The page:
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Putin’s Worst Nightmare: Sanction Russia’s Banks, Oil and Cut All Trad

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Russian servicemen fire an artillery piece during exercises ahead of the Victory Day celebrations, at a range in Rostov Region, Russia April 28, 2020. REUTERS/Sergey Pivovarov

Zelenskyy Appeals for Maximum Sanctions Against Russia – In a virtual address at the World Economic Forum in Davos, Ukrainian President Volodymyr Zelenskyy called on the world to implement “maximum” sanctions against Russia in response to the invasion of Ukraine.

Zelenskyy insisted that the world needed to do more to stop Russian aggression in Ukraine, suggesting that countries should introduce an oil embargo, block all Russian banks, and end trade with Russia entirely.

“This is what sanctions should be – they should be maximum, so that Russia and every other potential aggressor that wants to wage a brutal war against its neighbor would clearly know the immediate consequences of their actions,” Zelenskyy said in Ukraine, through a translator.

Zelenskyy also insisted that Ukraine needs $5 billion per month in funding to maintain its defense from Russian soldiers in the east of the country.

“The amount of work is enormous: we have more than half a trillion dollars in losses, tens of thousands of facilities were destroyed. We need to rebuild entire cities and industries,” the Ukrainian president said.

What is the World Economic Forum?

The World Economic Forum is an international lobby organization founded by controversial German economist Klaus Schwab. The organization brings together world leaders, business leaders, economists, and other big names every year at a mountain resort in Switzerland called Davos.

The luxurious resort hosts attendees between January 17 and 21, and this year focuses on everything from “digital inclusion” to “sustainable Foreign Direct Investment.”

What Sanctions Are Left for Russia?

Earlier this month, the United States unveiled a number of new sanctions against Russia that targeted the country’s defense industry, media, and services. The U.S. also doubled down on existing sanctions, making it harder for Russian financial institutions and individuals to evade sanctions imposed over the last few months.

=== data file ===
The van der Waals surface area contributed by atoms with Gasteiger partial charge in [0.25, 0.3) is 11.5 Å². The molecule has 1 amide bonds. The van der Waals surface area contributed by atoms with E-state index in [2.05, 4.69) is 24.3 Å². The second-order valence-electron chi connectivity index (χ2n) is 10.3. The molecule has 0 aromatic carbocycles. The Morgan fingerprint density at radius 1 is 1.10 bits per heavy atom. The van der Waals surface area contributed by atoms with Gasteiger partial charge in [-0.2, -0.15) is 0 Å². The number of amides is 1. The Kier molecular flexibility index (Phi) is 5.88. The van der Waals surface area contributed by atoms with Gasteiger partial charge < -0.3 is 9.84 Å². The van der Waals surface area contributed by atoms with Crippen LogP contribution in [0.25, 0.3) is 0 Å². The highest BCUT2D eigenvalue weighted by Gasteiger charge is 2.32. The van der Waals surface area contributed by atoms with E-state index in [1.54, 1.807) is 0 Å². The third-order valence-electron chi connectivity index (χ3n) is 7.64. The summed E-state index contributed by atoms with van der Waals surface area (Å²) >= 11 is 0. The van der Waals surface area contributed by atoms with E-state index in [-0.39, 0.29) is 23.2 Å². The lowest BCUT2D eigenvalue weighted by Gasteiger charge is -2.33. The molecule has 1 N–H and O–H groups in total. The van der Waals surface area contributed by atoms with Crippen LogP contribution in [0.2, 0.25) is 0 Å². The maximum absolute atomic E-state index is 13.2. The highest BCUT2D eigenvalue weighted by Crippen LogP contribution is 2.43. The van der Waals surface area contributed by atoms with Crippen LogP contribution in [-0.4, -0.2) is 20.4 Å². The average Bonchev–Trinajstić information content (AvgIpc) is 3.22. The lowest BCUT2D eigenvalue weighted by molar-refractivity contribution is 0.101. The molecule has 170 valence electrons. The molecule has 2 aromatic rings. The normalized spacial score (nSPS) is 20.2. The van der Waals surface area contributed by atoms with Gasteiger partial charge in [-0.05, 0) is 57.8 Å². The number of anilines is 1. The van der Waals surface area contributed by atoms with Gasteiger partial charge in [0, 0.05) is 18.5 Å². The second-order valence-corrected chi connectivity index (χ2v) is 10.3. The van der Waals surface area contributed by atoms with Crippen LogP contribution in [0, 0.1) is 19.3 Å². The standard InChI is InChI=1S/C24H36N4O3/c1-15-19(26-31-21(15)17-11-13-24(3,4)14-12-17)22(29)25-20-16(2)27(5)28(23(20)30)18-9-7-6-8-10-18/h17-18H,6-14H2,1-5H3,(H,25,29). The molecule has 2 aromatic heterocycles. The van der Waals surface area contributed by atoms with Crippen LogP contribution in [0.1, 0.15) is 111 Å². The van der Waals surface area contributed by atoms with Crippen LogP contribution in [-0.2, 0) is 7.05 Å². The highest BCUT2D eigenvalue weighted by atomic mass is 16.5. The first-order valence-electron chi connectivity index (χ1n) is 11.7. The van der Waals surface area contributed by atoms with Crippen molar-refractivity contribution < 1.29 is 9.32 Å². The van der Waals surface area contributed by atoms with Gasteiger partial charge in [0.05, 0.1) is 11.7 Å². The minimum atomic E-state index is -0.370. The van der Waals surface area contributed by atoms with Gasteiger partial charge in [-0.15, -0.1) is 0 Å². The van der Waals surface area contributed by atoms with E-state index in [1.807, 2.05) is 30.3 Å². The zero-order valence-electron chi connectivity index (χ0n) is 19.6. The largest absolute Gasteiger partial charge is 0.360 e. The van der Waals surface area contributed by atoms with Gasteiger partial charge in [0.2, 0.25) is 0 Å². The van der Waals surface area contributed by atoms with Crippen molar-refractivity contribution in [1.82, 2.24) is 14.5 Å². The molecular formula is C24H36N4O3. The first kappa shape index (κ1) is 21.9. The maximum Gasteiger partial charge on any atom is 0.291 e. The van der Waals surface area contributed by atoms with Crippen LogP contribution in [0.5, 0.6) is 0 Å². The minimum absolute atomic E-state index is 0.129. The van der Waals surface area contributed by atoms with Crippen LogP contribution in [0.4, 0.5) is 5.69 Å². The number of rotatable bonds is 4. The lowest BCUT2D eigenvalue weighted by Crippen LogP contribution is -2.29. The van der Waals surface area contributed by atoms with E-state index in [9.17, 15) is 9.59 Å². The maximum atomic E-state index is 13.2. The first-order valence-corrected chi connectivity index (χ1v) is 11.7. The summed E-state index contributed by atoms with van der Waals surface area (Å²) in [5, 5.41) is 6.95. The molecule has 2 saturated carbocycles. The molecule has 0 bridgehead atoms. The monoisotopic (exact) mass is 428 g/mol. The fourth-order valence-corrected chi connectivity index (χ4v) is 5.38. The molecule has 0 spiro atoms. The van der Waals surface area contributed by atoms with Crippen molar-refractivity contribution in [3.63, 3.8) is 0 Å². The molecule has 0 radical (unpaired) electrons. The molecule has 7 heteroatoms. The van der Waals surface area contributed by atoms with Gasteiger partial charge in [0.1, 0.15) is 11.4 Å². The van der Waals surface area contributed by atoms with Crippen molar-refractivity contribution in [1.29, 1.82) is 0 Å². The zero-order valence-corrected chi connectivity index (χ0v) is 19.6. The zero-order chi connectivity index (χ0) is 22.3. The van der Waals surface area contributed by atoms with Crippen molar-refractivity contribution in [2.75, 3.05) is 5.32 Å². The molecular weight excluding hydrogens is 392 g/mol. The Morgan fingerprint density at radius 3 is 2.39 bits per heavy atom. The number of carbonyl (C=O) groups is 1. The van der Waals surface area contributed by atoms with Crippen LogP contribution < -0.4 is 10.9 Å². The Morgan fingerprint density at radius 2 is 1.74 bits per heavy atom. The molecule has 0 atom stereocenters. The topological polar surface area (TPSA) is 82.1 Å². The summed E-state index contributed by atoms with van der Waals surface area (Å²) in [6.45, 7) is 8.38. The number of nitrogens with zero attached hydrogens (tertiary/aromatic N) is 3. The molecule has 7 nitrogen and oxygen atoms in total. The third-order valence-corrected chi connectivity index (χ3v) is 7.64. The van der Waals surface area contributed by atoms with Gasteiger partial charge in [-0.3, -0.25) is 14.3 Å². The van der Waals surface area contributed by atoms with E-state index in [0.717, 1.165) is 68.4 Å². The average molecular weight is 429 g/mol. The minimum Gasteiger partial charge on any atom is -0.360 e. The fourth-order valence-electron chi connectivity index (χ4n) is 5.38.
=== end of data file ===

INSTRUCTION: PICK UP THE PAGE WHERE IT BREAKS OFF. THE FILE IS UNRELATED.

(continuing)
Among the new sanctions was a ban on sales of all American services to Russia, from management consultancy to accountancy. U.S. businesses will also no longer be able to advertise on Russia’s three state-run TV stations.

Technology export bans were widened, too, ensuring that no bulldozers, industrial engines, or similar items can be sent to Russia and used in weapons factories.

Additionally, visa restrictions were placed on 2,600 more Russian and Belarusian citizens, including executives at Russian banks, military officials, and Kremlin apologists.

A senior official from the Biden administration said that the new sanctions, and possible future sanctions, will focus on U.S. service providers who have been asked by Russian companies to help them reconfigure their businesses to avoid sanctions.

“They’ve been asked by Russian companies to help them figure out how to reformulate their business strategies in the wake of sanctions, in some cases how to get around these sanctions, or in the case of accountants how to hide some of their wealth, and we’re shutting that down,” the official said.

If the U.S. and NATO want to implement new sanctions against Russia, they will likely take the form of new measures designed to block sanctions evasion.

Jack Buckby is a British author, counter-extremism researcher, and journalist based in New York. Reporting on the U.K., Europe, and the U.S., he works to analyze and understand left-wing and right-wing radicalization, and reports on Western governments’ approaches to the pressing issues of today. His books and research papers explore these themes and propose pragmatic solutions to our increasingly polarized society.

Written By

Jack Buckby is a British author, counter-extremism researcher, and journalist based in New York. Reporting on the U.K., Europe, and the U.S., he works to analyze and understand left-wing and right-wing radicalization, and reports on Western governments’ approaches to the pressing issues of today. His books and research papers explore these themes and propose pragmatic solutions to our increasingly polarized society.

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